Another option would be to move Ertz to center back, the role she played in 2015, and play Horan, Mewis, and Lavelle in the midfield. However, Ellis is just probably even less likely to bench either Sauerbrunn or Abby Dahlkemper, even with Sauerbrunn not quite in form, than she is to sit Morgan.

That leaves the U.S. with a hard choice in the central midfield, and against France, it probably has to be Lavelle who sits. She’s been phenomenal in this tournament, but Henry, as noted, is a world-class destroyer, and it’s not hard to see her neutralizing Lavelle’s creativity.

The U.S. can’t afford to lose Horan’s ability to control play in the middle of the field (we saw against Spain what that looks like), Ertz’s famously tough physical presence, or the options opened up by Mewis’ long-range passing ability, so of the options Ellis is likely to consider, a midfield trio of those three players looks like the best bet. Plus, the pure size and strength advantage a midfield featuring both Horan and Mewis looks formidable against a French central midfield that, other than Henry, have been unexceptional.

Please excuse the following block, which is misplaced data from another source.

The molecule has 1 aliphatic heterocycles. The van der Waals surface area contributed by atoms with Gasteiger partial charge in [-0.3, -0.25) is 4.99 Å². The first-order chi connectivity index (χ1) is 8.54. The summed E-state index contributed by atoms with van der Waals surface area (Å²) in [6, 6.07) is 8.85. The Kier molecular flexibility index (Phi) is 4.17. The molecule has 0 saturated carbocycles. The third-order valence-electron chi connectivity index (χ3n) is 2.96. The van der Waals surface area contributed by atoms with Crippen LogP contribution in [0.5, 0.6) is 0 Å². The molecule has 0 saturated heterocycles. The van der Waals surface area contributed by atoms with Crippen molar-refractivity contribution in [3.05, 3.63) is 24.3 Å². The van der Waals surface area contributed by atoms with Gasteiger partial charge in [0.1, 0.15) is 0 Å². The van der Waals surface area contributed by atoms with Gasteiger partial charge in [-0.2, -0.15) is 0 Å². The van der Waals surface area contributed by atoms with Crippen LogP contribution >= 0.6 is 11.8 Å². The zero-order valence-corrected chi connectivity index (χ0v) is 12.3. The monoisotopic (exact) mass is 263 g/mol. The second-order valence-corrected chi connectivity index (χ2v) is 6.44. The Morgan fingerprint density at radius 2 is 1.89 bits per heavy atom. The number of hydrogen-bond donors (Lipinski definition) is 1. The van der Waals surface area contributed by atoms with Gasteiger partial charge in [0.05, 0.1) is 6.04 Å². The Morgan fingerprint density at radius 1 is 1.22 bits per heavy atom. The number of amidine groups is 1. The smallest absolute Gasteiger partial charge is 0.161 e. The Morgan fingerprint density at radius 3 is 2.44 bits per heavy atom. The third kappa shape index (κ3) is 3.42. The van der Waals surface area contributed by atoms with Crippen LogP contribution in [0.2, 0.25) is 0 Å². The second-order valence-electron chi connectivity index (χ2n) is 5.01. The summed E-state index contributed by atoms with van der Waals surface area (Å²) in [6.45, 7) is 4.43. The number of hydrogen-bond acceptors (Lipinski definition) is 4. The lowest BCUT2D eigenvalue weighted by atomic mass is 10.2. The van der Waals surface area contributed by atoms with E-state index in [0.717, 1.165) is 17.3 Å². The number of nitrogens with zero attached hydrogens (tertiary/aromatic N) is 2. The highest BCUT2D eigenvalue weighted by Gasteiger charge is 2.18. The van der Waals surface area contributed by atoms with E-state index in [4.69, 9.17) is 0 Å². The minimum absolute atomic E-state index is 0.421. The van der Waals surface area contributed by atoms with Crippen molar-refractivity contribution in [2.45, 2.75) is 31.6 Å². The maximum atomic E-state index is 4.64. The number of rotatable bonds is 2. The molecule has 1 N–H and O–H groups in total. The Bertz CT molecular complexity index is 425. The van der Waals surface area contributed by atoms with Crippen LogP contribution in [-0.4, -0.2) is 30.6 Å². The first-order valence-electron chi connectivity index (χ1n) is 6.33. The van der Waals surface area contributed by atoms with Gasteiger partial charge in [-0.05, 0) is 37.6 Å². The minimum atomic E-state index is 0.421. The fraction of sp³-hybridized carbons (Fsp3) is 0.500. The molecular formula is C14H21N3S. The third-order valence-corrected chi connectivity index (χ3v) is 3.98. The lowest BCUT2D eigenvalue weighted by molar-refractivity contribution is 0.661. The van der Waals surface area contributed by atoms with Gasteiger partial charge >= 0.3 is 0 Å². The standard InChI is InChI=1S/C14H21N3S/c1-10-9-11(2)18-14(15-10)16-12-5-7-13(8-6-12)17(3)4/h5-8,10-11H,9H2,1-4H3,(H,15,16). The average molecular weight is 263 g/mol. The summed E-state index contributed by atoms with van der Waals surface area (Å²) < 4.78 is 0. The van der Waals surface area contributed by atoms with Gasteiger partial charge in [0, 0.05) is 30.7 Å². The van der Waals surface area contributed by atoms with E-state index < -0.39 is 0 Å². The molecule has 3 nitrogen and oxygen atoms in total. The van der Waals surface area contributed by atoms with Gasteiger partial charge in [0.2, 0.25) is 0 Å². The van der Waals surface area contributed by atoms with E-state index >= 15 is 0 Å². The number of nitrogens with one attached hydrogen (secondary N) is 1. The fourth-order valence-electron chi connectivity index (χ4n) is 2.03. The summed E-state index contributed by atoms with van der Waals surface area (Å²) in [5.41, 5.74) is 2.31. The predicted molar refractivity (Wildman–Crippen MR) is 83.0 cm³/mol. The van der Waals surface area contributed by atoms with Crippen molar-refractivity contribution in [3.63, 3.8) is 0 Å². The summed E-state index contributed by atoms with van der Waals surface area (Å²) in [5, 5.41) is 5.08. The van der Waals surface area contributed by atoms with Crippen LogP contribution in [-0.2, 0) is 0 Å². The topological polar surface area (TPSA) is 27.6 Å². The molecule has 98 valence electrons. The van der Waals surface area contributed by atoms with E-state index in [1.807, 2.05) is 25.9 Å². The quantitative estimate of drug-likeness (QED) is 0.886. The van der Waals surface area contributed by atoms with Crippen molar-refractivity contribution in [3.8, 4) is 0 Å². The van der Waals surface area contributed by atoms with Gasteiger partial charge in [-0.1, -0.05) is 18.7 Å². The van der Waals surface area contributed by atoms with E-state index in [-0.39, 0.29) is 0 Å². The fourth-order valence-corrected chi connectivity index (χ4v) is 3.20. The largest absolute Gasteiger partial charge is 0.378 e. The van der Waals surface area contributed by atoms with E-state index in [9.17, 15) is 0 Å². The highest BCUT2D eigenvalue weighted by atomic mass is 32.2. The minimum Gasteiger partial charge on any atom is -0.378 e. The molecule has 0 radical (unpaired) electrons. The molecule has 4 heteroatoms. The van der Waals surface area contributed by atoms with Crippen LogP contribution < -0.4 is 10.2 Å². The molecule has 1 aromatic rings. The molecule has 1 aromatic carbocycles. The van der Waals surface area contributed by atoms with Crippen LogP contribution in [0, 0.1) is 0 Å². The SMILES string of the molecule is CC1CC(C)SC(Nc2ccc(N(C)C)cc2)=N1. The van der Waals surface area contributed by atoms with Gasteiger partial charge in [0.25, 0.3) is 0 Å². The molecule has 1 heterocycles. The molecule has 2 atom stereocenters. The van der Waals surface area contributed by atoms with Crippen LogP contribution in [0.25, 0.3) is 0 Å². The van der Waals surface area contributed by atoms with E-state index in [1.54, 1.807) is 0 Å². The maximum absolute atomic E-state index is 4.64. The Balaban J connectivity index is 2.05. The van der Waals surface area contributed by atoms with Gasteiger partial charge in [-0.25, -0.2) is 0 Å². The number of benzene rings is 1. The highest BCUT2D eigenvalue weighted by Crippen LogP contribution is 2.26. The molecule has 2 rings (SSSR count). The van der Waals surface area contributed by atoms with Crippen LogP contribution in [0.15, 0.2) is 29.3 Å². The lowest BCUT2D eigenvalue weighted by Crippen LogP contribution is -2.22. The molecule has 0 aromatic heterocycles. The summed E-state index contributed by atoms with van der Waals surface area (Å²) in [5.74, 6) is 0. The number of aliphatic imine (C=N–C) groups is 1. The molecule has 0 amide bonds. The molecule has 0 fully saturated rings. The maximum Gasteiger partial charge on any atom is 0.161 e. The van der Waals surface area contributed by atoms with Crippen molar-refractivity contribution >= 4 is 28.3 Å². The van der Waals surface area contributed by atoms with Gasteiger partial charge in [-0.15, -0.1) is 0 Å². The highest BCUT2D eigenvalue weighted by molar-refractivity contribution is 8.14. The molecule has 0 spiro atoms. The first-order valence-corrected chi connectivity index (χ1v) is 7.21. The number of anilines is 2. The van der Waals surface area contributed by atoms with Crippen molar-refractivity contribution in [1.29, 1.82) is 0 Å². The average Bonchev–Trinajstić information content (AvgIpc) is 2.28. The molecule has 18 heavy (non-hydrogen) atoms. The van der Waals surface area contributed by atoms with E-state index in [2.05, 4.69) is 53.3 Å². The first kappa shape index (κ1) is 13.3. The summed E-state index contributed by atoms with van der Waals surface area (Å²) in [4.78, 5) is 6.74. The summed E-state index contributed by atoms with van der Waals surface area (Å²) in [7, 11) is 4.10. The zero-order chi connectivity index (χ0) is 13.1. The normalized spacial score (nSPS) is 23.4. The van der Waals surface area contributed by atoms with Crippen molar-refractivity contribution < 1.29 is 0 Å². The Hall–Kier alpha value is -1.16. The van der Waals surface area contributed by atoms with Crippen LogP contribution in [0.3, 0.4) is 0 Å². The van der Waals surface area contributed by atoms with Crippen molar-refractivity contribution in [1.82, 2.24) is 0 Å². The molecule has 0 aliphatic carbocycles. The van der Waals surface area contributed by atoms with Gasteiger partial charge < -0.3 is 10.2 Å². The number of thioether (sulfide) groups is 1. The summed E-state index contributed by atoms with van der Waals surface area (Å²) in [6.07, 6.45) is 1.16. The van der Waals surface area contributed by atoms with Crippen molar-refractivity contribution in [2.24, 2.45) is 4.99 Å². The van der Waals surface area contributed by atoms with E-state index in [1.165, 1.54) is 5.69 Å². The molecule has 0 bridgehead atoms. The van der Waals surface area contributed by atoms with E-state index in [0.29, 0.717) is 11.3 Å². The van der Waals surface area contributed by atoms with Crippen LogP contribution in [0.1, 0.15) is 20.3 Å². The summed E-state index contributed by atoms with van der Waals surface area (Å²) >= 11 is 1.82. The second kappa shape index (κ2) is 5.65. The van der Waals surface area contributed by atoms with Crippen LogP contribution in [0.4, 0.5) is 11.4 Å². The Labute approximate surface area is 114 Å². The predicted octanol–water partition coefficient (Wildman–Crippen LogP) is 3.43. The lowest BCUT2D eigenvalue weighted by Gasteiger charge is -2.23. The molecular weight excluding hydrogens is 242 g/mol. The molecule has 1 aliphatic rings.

Wild card: the heat

France will have the crowd behind them, but the weather has to favor the United States. Temperatures in Paris are forecast to be upwards of 85 degrees at kickoff, something a group of American players are used to playing through the summer in places like Florida, Texas, and North Carolina, will be much more accustomed to than their opponents.